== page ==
In southern Chile, south of the Biobío River lots of rain has made dense forests of laurels, magnolias, and various species of conifers and beeches, which become smaller and more stunted to the south.
The cold temperatures and winds of the extreme south make it impossible for heavy forestation. Grassland is found in Atlantic Chile (in Patagonia).
|XV||Arica y Parinacota||Región de Arica y Parinacota||Arica|
|I||Tarapacá||Región de Tarapacá||Iquique|
|II||Antofagasta||Región de Antofagasta||Antofagasta|
|III||Atacama||Región de Atacama||Copiapó|
|IV||Coquimbo||Región de Coquimbo||La Serena|
|V||Valparaíso||Región de Valparaíso||Valparaíso|
|RM||Región Metropolitana de Santiago||Santiago|
|VI||Libertador General Bernardo O'Higgins||Región del Libertador General Bernardo O'Higgins||Rancagua|
|VII||Maule||Región del Maule||Talca|
|VIII||Bío Bío||Región del Biobío||Concepción|
|IX||La Araucanía||Región de la Araucanía||Temuco|
|XIV||Los Ríos||Región de Los Ríos||Valdivia|
|X||Los Lagos||Región de Los Lagos||Puerto Montt|
|XI||Aysén del General Carlos Ibáñez del Campo||Región Aysén del General Carlos Ibáñez del Campo||Coihaique|
|XII||Magallanes y la Antártica Chilena||Región de Magallanes y de la Antártica Chilena||Punta Arenas|
Chileans call their country país de poetas-country of poets. Gabriela Mistral was the first Latin American to receive a Nobel Prize for Literature (1945). Chile's most famous poet, however, is Pablo Neruda. He also received the Nobel Prize for Literature (1971).
Among the list of other Chilean poets are Lily Garafulic, Vicente Huidobro, Pablo Simonetti, and Paulo Coloane. Isabel Allende is the best-selling Chilean novelist, with 51 millions of her novels sold worldwide. Novelist José Donoso's novel The Obscene Bird of the Night is said by critic Harold Bloom to be one of the important works of 20th century Western literature. Another internationally recognized Chilean novelist is Roberto Bolaño. His translations into English have had an excellent reception from the critics.
Chilean cuisine shows the country's topographical variety. There is an assortment of seafood, beef, fruits, and vegetables. Traditional recipes include asado, cazuela, empanadas, humitas, pastel de choclo, pastel de papas, curanto and sopaipillas.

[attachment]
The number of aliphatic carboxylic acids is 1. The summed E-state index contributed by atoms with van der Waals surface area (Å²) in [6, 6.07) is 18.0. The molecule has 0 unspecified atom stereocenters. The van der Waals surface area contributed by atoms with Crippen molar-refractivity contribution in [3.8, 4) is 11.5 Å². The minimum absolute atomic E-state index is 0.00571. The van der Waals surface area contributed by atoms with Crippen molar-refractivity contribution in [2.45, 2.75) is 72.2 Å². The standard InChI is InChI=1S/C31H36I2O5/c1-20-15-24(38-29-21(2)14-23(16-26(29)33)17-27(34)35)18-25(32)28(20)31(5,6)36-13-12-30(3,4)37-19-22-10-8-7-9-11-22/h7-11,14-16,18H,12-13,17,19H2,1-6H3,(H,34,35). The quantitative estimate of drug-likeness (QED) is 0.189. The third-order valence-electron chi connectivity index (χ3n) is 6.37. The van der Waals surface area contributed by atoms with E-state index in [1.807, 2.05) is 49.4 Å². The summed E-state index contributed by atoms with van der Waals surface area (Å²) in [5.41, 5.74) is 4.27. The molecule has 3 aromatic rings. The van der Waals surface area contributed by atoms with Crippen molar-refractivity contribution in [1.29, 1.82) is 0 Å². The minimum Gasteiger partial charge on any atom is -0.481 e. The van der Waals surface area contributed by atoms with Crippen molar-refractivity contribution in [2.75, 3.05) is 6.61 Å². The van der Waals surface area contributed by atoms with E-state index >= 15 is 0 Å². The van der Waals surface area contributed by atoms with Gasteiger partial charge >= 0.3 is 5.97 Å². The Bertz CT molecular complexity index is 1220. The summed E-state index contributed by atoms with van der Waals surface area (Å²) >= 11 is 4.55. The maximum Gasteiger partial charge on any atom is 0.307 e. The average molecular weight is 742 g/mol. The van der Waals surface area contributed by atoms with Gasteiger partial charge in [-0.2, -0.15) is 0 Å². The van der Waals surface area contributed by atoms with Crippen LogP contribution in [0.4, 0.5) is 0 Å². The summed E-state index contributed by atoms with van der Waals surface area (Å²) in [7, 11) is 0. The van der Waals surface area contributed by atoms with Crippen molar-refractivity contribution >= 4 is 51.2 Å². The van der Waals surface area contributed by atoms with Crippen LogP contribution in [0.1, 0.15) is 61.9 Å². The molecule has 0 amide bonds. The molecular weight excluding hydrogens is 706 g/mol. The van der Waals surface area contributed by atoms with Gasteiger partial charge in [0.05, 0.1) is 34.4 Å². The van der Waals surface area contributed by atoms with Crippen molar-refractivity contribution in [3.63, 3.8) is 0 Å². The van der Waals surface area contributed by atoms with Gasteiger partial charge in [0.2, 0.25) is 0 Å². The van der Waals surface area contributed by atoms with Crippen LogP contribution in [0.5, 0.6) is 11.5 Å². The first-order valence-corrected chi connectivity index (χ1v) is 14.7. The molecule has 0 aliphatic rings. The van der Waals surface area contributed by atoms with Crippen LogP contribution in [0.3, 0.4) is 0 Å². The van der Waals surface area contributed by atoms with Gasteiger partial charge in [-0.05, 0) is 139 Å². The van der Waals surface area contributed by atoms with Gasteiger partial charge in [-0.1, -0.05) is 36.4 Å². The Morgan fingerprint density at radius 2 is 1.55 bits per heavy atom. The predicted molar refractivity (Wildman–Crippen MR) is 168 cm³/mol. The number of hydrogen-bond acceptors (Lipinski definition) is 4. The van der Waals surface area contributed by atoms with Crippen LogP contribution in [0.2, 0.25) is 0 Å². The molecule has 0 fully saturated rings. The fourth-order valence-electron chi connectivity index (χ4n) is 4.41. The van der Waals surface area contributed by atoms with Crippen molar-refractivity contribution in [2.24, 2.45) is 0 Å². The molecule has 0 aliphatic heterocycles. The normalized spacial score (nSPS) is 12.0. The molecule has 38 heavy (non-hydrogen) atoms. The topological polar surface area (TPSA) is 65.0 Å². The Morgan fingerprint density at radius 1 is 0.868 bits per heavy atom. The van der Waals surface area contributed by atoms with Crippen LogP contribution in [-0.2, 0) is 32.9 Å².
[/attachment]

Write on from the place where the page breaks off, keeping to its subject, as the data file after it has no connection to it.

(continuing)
Crudos is an example of the mixture of culinary additions from the various ethnic groups in Chile. Onions were brought by the Spanish colonists, and the use of mayonnaise and yogurt was introduced by German immigrants, as was beer.
Chile's most popular sport is association football. Chile has been in eight FIFA World Cups which includes hosting the 1962 FIFA World Cup. Other results by the national football team include four finals at the Copa América, one silver and two bronze medals at the Pan American Games, a bronze medal at the 2000 Summer Olympics and two third places finishes in the FIFA under-17 and under-20 youth tournaments. The top league in the Chilean football league system is the Chilean Primera División. It was named by the IFFHS in 2011 as the ninth strongest national football league in the world.
Tennis is Chile's most successful sport. Its national team won the World Team Cup clay tournament twice (2003 & 2004). They played the Davis Cup final against Italy in 1976. At the 2004 Summer Olympics the country took gold and bronze in men's singles and gold in men's doubles. Marcelo Ríos became the first Latin American man to reach the number one spot in the ATP singles rankings in 1998. Anita Lizana won the US Open in 1937. She was the first woman from Latin America to win a grand slam tournament. Luis Ayala was twice a runner-up at the French Open and both Ríos, Nicolas Massu Friedt and Fernando González Ciuffardi reached the Australian Open men's singles finals. González also won a silver medal in singles at the 2008 Summer Olympics in Beijing.
At the Summer Olympic Games Chile has a total of two gold medals (tennis), seven silver medals (athletics, equestrian, boxing, shooting and tennis) and four bronze medals (tennis, boxing and football). In 2012 Chile won its first Paralympic Games medal (gold in Athletics).